Most players are grateful for an opponent’s early retirement but Cameron Norrie admitted to disappointment here on Monday when Germany’s Peter Gojowczyk threw in the towel in their first-round match at the French Open when trailing 6-1, 2-0.
“I would love to have kept playing,” Norrie said after Gojowczyk pulled out with a groin problem. “I was feeling really good out there, confident.
“I think that was the best tennis I have played in my life. I think I was in the zone and not making any unforced errors, being the one dictating play.”
The 22-year-old Briton’s second victory in a Grand Slam tournament, which earned a second-round meeting with France’s Lucas Pouille, the No 15 seed, bore a striking resemblance to his first, when Dmitry Tursunov retired injured after two sets at last year’s US Open. Today’s victory also came on the day when Norrie broke into the world’s top 100 for the first time.
Both Norrie and Gojowczyk were making their debuts in the main draw here but both had arrived in good form. Norrie played in his first tour semi-final in Lyon last week, which took him to a career-high No 85 in today’s updated world rankings list, while Gojowczyk climbed to a career-best position of No 43 after playing in his first tour final in Geneva on Saturday.
The opening rally suggested that neither man would need time to find their feet. With both striking the ball confidently, Norrie won a 15-stroke exchange with a backhand winner down the line. After holding serve to 30, Norrie broke serve at the first attempt, converting his first break point with a forehand winner.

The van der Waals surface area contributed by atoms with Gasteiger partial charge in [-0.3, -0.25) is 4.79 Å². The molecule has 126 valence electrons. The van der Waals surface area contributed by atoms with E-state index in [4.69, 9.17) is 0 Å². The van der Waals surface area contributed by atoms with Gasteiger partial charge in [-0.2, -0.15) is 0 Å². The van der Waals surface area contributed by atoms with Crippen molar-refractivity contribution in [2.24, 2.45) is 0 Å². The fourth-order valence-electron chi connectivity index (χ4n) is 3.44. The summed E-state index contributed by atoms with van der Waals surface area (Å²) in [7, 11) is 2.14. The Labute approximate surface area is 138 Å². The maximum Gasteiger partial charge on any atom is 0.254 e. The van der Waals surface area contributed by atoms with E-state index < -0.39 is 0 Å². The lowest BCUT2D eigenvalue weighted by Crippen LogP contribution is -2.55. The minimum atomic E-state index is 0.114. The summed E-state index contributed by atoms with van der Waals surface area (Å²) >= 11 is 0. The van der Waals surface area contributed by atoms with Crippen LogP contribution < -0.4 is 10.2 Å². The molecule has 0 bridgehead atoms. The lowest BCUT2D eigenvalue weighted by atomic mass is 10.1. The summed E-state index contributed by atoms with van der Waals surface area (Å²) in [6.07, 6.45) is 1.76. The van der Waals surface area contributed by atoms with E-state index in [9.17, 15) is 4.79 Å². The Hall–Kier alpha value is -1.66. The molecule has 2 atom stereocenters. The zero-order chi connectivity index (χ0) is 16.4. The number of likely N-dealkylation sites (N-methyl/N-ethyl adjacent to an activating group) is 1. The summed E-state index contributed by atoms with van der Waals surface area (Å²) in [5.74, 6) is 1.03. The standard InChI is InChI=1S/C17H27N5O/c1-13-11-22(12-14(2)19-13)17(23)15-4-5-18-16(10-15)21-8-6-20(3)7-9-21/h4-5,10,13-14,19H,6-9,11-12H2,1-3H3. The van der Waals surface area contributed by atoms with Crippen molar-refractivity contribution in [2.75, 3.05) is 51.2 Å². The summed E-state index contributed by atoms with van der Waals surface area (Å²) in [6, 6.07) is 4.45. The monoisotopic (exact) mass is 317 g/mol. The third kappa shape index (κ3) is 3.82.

Norrie was hitting the ball beautifully and Gojowczyk had to save three break points in the fourth game. In the sixth game Norrie broke again and after just 24 minutes the Briton had the first set in the bag.
After lengthy treatment Gojowczyk resumed, but he was moving with difficulty and appeared to have particular trouble serving. A double fault took him to 0-40 in the opening game of the second set and a missed forehand gave Norrie another break. Two games later he quit when trailing 15-40.
“He was hitting the ball big and hitting well,” Norrie said afterwards when asked when he had first noticed that Gojowczyk had a problem.
“I didn’t really see anything. I was playing great. I was in the zone. I was serving really well. It didn’t look like anything was bothering him too much, but I think at the start of the second set on his serve and then a little bit on his movement, I wrong-footed him a couple times.”
Norrie added: “If he had been winning that match I don’t think there’s any chance he would have been retiring. I outplayed him throughout.”
Norrie, who has already guaranteed himself prize money of 79,000 euros (more than £69,000), admitted that he had been nervous going into his first match in the main draw here, but said: “I managed it well. I think in these five-set matches, I just wanted to try to manage my energy as best as I can.
“It’s nice to kind of have a little bit of a shorter match today. I know it’s going to be tough against Pouille and it’s going to be real physical. Nice to save the energy for that.And I’m sure I’ll be a little bit nervous. I’ll be on a big court. But I’m really looking forward to it, and it’s just another great experience.
“I love being the underdog and all the pressure is on him. So it’s going to be a battle and hopefully I’ll come out on top.But it’s going to be a good challenge for me.”
He added: “At the US Open I got my first win with a retirement as well, so it would be nice actually to win a match, – but I’ll take it.I’ll be feeling fresh and ready for play on Wednesday.”
Norrie was asked if he had had time to look at the world rankings to confirm his new position. “I did,” he said. “I saw it. Inside the top 100, two digits. I’m happy, but the thing about tennis is that you always want more. You get to 85 and you want to be top 50.”
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